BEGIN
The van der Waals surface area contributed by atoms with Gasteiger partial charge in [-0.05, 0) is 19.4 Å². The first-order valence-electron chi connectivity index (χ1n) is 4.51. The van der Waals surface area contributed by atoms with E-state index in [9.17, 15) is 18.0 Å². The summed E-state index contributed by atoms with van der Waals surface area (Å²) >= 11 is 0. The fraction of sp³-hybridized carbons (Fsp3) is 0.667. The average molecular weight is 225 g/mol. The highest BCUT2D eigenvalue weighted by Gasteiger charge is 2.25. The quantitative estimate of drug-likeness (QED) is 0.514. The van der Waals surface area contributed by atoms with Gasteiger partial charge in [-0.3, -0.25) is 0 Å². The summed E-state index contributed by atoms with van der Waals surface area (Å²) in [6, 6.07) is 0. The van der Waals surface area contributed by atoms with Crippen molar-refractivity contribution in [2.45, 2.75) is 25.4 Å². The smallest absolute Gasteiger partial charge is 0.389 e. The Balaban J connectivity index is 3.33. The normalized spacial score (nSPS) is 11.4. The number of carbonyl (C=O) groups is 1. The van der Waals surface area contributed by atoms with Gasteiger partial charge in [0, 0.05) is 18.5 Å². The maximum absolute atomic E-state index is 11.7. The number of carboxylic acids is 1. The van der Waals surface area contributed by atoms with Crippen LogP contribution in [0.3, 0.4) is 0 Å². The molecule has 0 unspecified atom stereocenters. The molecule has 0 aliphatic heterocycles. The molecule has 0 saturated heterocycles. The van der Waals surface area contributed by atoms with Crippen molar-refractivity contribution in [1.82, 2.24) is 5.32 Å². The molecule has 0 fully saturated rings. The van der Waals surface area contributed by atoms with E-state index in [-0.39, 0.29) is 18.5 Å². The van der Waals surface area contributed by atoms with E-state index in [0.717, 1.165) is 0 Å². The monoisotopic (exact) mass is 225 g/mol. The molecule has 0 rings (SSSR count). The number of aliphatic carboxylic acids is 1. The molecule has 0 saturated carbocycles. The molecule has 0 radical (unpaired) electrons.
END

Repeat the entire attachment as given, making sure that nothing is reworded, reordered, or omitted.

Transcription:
The van der Waals surface area contributed by atoms with Gasteiger partial charge in [-0.05, 0) is 19.4 Å². The first-order valence-electron chi connectivity index (χ1n) is 4.51. The van der Waals surface area contributed by atoms with E-state index in [9.17, 15) is 18.0 Å². The summed E-state index contributed by atoms with van der Waals surface area (Å²) >= 11 is 0. The fraction of sp³-hybridized carbons (Fsp3) is 0.667. The average molecular weight is 225 g/mol. The highest BCUT2D eigenvalue weighted by Gasteiger charge is 2.25. The quantitative estimate of drug-likeness (QED) is 0.514. The van der Waals surface area contributed by atoms with Gasteiger partial charge in [-0.3, -0.25) is 0 Å². The summed E-state index contributed by atoms with van der Waals surface area (Å²) in [6, 6.07) is 0. The van der Waals surface area contributed by atoms with Crippen molar-refractivity contribution in [2.45, 2.75) is 25.4 Å². The smallest absolute Gasteiger partial charge is 0.389 e. The Balaban J connectivity index is 3.33. The normalized spacial score (nSPS) is 11.4. The number of carbonyl (C=O) groups is 1. The van der Waals surface area contributed by atoms with Gasteiger partial charge in [0, 0.05) is 18.5 Å². The maximum absolute atomic E-state index is 11.7. The number of carboxylic acids is 1. The van der Waals surface area contributed by atoms with Crippen LogP contribution in [0.3, 0.4) is 0 Å². The molecule has 0 unspecified atom stereocenters. The molecule has 0 aliphatic heterocycles. The molecule has 0 saturated heterocycles. The van der Waals surface area contributed by atoms with Crippen molar-refractivity contribution in [1.82, 2.24) is 5.32 Å². The molecule has 0 fully saturated rings. The van der Waals surface area contributed by atoms with E-state index in [-0.39, 0.29) is 18.5 Å². The van der Waals surface area contributed by atoms with E-state index in [0.717, 1.165) is 0 Å². The monoisotopic (exact) mass is 225 g/mol. The molecule has 0 rings (SSSR count). The number of aliphatic carboxylic acids is 1. The molecule has 0 saturated carbocycles. The molecule has 0 radical (unpaired) electrons.